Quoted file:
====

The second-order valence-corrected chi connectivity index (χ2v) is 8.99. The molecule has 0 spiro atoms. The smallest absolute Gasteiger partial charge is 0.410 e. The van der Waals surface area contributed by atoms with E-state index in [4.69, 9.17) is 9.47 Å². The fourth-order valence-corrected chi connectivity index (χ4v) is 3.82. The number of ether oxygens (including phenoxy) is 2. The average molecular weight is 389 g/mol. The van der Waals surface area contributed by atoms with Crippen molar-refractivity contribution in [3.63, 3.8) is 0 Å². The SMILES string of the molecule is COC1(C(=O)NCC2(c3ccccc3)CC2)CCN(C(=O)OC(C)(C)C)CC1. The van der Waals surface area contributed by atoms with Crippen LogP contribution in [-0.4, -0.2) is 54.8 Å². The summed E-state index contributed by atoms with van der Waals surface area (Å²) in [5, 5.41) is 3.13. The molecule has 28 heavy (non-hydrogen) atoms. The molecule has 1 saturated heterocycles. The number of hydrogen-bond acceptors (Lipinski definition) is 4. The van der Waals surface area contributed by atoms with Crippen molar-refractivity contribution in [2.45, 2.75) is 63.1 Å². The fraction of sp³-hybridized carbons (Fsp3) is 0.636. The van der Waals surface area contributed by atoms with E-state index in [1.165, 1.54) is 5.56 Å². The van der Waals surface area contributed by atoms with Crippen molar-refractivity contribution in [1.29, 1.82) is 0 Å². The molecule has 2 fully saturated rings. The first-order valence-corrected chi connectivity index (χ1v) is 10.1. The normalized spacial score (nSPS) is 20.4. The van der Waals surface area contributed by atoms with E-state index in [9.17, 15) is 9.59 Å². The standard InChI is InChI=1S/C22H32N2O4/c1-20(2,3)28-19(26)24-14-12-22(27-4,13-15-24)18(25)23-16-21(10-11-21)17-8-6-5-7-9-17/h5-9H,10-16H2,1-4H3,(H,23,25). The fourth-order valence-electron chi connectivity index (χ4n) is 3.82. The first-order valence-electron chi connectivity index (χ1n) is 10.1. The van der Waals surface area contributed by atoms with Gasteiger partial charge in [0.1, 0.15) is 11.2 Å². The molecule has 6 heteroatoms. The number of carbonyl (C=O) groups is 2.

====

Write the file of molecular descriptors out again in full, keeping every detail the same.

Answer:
The second-order valence-corrected chi connectivity index (χ2v) is 8.99. The molecule has 0 spiro atoms. The smallest absolute Gasteiger partial charge is 0.410 e. The van der Waals surface area contributed by atoms with E-state index in [4.69, 9.17) is 9.47 Å². The fourth-order valence-corrected chi connectivity index (χ4v) is 3.82. The number of ether oxygens (including phenoxy) is 2. The average molecular weight is 389 g/mol. The van der Waals surface area contributed by atoms with Crippen molar-refractivity contribution in [3.63, 3.8) is 0 Å². The SMILES string of the molecule is COC1(C(=O)NCC2(c3ccccc3)CC2)CCN(C(=O)OC(C)(C)C)CC1. The van der Waals surface area contributed by atoms with Crippen LogP contribution in [-0.4, -0.2) is 54.8 Å². The summed E-state index contributed by atoms with van der Waals surface area (Å²) in [5, 5.41) is 3.13. The molecule has 28 heavy (non-hydrogen) atoms. The molecule has 1 saturated heterocycles. The number of hydrogen-bond acceptors (Lipinski definition) is 4. The van der Waals surface area contributed by atoms with Crippen molar-refractivity contribution in [2.45, 2.75) is 63.1 Å². The fraction of sp³-hybridized carbons (Fsp3) is 0.636. The van der Waals surface area contributed by atoms with E-state index in [1.165, 1.54) is 5.56 Å². The van der Waals surface area contributed by atoms with Crippen molar-refractivity contribution in [1.29, 1.82) is 0 Å². The molecule has 2 fully saturated rings. The first-order valence-corrected chi connectivity index (χ1v) is 10.1. The normalized spacial score (nSPS) is 20.4. The van der Waals surface area contributed by atoms with E-state index in [9.17, 15) is 9.59 Å². The standard InChI is InChI=1S/C22H32N2O4/c1-20(2,3)28-19(26)24-14-12-22(27-4,13-15-24)18(25)23-16-21(10-11-21)17-8-6-5-7-9-17/h5-9H,10-16H2,1-4H3,(H,23,25). The fourth-order valence-electron chi connectivity index (χ4n) is 3.82. The first-order valence-electron chi connectivity index (χ1n) is 10.1. The van der Waals surface area contributed by atoms with Gasteiger partial charge in [0.1, 0.15) is 11.2 Å². The molecule has 6 heteroatoms. The number of carbonyl (C=O) groups is 2.